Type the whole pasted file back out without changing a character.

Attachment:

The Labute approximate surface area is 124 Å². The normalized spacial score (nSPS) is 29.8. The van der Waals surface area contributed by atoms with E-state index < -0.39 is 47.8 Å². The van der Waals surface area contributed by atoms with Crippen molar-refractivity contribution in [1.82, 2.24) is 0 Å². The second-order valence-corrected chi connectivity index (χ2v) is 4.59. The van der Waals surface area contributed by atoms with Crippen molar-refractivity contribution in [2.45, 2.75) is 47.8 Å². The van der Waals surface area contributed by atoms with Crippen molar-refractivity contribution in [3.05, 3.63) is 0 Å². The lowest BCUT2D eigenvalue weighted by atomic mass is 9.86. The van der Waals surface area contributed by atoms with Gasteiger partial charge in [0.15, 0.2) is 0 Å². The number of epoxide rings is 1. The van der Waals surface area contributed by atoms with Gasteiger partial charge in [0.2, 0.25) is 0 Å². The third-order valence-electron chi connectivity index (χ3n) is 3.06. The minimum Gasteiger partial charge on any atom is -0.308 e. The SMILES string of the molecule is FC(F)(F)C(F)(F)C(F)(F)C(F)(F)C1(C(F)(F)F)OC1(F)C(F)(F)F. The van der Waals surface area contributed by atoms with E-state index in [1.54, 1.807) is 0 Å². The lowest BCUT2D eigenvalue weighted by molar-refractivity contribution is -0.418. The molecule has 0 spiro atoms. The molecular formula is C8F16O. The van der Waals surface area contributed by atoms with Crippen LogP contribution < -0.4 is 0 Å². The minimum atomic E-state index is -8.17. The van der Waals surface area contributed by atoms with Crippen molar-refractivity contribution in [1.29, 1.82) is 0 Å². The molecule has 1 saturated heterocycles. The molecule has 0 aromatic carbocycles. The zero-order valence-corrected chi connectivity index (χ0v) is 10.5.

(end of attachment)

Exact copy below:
The Labute approximate surface area is 124 Å². The normalized spacial score (nSPS) is 29.8. The van der Waals surface area contributed by atoms with E-state index < -0.39 is 47.8 Å². The van der Waals surface area contributed by atoms with Crippen molar-refractivity contribution in [1.82, 2.24) is 0 Å². The second-order valence-corrected chi connectivity index (χ2v) is 4.59. The van der Waals surface area contributed by atoms with Crippen molar-refractivity contribution in [2.45, 2.75) is 47.8 Å². The van der Waals surface area contributed by atoms with Crippen molar-refractivity contribution in [3.05, 3.63) is 0 Å². The lowest BCUT2D eigenvalue weighted by atomic mass is 9.86. The van der Waals surface area contributed by atoms with Gasteiger partial charge in [0.15, 0.2) is 0 Å². The number of epoxide rings is 1. The van der Waals surface area contributed by atoms with Gasteiger partial charge in [0.2, 0.25) is 0 Å². The third-order valence-electron chi connectivity index (χ3n) is 3.06. The minimum Gasteiger partial charge on any atom is -0.308 e. The SMILES string of the molecule is FC(F)(F)C(F)(F)C(F)(F)C(F)(F)C1(C(F)(F)F)OC1(F)C(F)(F)F. The van der Waals surface area contributed by atoms with E-state index in [1.54, 1.807) is 0 Å². The lowest BCUT2D eigenvalue weighted by molar-refractivity contribution is -0.418. The molecule has 0 spiro atoms. The molecular formula is C8F16O. The van der Waals surface area contributed by atoms with Crippen LogP contribution < -0.4 is 0 Å². The minimum atomic E-state index is -8.17. The van der Waals surface area contributed by atoms with Crippen molar-refractivity contribution in [1.29, 1.82) is 0 Å². The molecule has 1 saturated heterocycles. The molecule has 0 aromatic carbocycles. The zero-order valence-corrected chi connectivity index (χ0v) is 10.5.